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Spotify spews 'unencrypted' FREE MP3s all over creation

Chrome tool could ransack music vault, says coder

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Spotify has tweaked the music player on its website after someone apparently found a way to harvest every single MP3 file from the audio-streaming service.

The media biz's playback site, which launched in November, did not encrypt data streamed to the listener's web browser, it is claimed. One enterprising programmer said he discovered the security shortcoming and exploited it using some JavaScript.

Judging by Robin Aldenhoven's code, the script read the page title of Spotify's in-browser player, which contains the name and artist of the currently playing track. The JavaScript combined that information with other data to construct the URL of the MP3 track fetched by the player.

Spotify hosts its massive collection of music on Amazon's CloudFront network, but up until Wednesday the streaming biz apparently served them as vanilla unencrypted MP3 downloads for its in-browser player. Thus, Aldenhoven's code was able to take the URL of any track and download the file to his computer, it seems.

Spotify has since altered its systems to break Aldenhoven's exploit, by streaming the music in an encrypted or obfuscated format* using Adobe's RTMP technology. Amazon has more on how to securely stream media from its cloud-backed distribution network here.

Before the change, Aldenhoven packaged up the JavaScript as a Google Chrome extension called Downloadify, which downloaded the currently playing Spotify track to the user's computer, according to Dutch site Tweakers [English translation]. Google withdrew the extension from its Chrome web store on Tuesday.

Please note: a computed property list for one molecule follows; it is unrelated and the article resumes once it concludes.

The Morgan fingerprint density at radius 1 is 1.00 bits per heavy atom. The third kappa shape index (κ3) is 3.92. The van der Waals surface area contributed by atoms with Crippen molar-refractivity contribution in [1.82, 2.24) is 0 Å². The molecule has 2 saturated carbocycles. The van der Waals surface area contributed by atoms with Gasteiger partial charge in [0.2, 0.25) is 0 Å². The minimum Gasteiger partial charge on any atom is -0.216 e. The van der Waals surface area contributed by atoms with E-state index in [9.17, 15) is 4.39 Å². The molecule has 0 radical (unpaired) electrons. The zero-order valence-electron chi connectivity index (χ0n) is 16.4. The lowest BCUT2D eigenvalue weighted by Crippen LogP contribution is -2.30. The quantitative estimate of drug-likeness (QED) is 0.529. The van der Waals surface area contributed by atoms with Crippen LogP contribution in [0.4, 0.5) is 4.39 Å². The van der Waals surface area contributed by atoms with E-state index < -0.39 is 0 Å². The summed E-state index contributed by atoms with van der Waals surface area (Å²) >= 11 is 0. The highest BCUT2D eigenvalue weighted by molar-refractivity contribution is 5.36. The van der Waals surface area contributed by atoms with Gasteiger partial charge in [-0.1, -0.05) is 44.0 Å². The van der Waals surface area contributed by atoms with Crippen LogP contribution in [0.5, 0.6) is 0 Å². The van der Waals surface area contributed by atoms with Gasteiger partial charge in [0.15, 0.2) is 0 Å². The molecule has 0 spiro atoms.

"So Spotify made a great HTML5 player for its service, but they forgot their encryption. Nice!" Aldenhoven wrote in his code bundle on GitHub.

But the Rotterdam-based programmer is no freetard. On Twitter, he supported Spotify's obligation to copyright holders.

"Google responded correctly to remove [the extension], but Spotify should not send DRM-free MP3s to users," he tweeted. "Artist can choose to share their music DRM free, but we don't need to force them. Spotify gave them the option to share the music the way artist wanted it, they should not break their commitment."

"I could not believe it myself that [Spotify] did so little to protect their library," he added.

Bloggers branded this episode "Spotify's nightmare realised" - but that's a stretch.

You needed to be a paid-up subscriber to get access to the player, or sign up for free access, and in either case Spotify knows who you are. Technically, you could have infiltrated a subscriber's computer, and swiped the data from that compromised machine, then copied the files somewhere else. It's all risky and laborious, and there are far, far easier ways of filling your boots with free MP3s.

Spotify's "nightmare" would be music companies losing confidence in its business, and declining to renew their music licensing agreements.

The streaming biz offers a legal "download as an MP3" option in some territories, but it's always been very half-hearted about the feature, and the prices have never compared well with dedicated download stores. Which is not surprising, really. It would be like the local spliff merchant offering you lessons in hydroponics. Where's the upside for him in that? ®

* This is based on an initial study of the code and examination of the traffic between a Vulture Central Mac and the Spotify player website over port 1935. If Spotify gets back to us, we'll update this article - sub-editor

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